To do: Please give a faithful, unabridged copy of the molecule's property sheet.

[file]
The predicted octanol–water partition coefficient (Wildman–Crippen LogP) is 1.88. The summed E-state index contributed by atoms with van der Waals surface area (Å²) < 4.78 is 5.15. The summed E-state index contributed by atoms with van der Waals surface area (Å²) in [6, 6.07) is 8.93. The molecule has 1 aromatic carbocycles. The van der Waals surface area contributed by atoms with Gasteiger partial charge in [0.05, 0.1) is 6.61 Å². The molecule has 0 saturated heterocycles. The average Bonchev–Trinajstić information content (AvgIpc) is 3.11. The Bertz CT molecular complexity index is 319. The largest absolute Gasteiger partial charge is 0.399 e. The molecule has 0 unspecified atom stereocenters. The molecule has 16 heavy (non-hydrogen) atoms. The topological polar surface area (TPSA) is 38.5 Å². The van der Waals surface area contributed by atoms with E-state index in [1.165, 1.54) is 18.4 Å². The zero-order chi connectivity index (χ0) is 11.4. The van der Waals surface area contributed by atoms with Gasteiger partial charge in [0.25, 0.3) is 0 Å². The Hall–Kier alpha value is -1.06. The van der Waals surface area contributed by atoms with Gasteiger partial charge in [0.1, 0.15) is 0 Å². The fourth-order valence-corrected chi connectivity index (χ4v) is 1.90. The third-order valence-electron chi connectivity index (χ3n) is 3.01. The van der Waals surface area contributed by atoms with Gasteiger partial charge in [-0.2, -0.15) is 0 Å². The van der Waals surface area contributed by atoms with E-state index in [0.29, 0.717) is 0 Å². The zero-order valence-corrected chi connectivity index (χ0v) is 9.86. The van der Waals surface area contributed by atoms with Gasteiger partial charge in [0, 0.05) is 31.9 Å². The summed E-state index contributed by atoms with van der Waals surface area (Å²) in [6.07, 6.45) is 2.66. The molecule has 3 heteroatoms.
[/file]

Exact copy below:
The predicted octanol–water partition coefficient (Wildman–Crippen LogP) is 1.88. The summed E-state index contributed by atoms with van der Waals surface area (Å²) < 4.78 is 5.15. The summed E-state index contributed by atoms with van der Waals surface area (Å²) in [6, 6.07) is 8.93. The molecule has 1 aromatic carbocycles. The van der Waals surface area contributed by atoms with Gasteiger partial charge in [0.05, 0.1) is 6.61 Å². The molecule has 0 saturated heterocycles. The average Bonchev–Trinajstić information content (AvgIpc) is 3.11. The Bertz CT molecular complexity index is 319. The largest absolute Gasteiger partial charge is 0.399 e. The molecule has 0 unspecified atom stereocenters. The molecule has 16 heavy (non-hydrogen) atoms. The topological polar surface area (TPSA) is 38.5 Å². The van der Waals surface area contributed by atoms with E-state index in [1.165, 1.54) is 18.4 Å². The zero-order chi connectivity index (χ0) is 11.4. The van der Waals surface area contributed by atoms with Gasteiger partial charge in [0.25, 0.3) is 0 Å². The Hall–Kier alpha value is -1.06. The van der Waals surface area contributed by atoms with Gasteiger partial charge in [0.1, 0.15) is 0 Å². The fourth-order valence-corrected chi connectivity index (χ4v) is 1.90. The third-order valence-electron chi connectivity index (χ3n) is 3.01. The van der Waals surface area contributed by atoms with Gasteiger partial charge in [-0.2, -0.15) is 0 Å². The van der Waals surface area contributed by atoms with E-state index in [0.29, 0.717) is 0 Å². The zero-order valence-corrected chi connectivity index (χ0v) is 9.86. The van der Waals surface area contributed by atoms with Gasteiger partial charge in [0, 0.05) is 31.9 Å². The summed E-state index contributed by atoms with van der Waals surface area (Å²) in [6.07, 6.45) is 2.66. The molecule has 3 heteroatoms.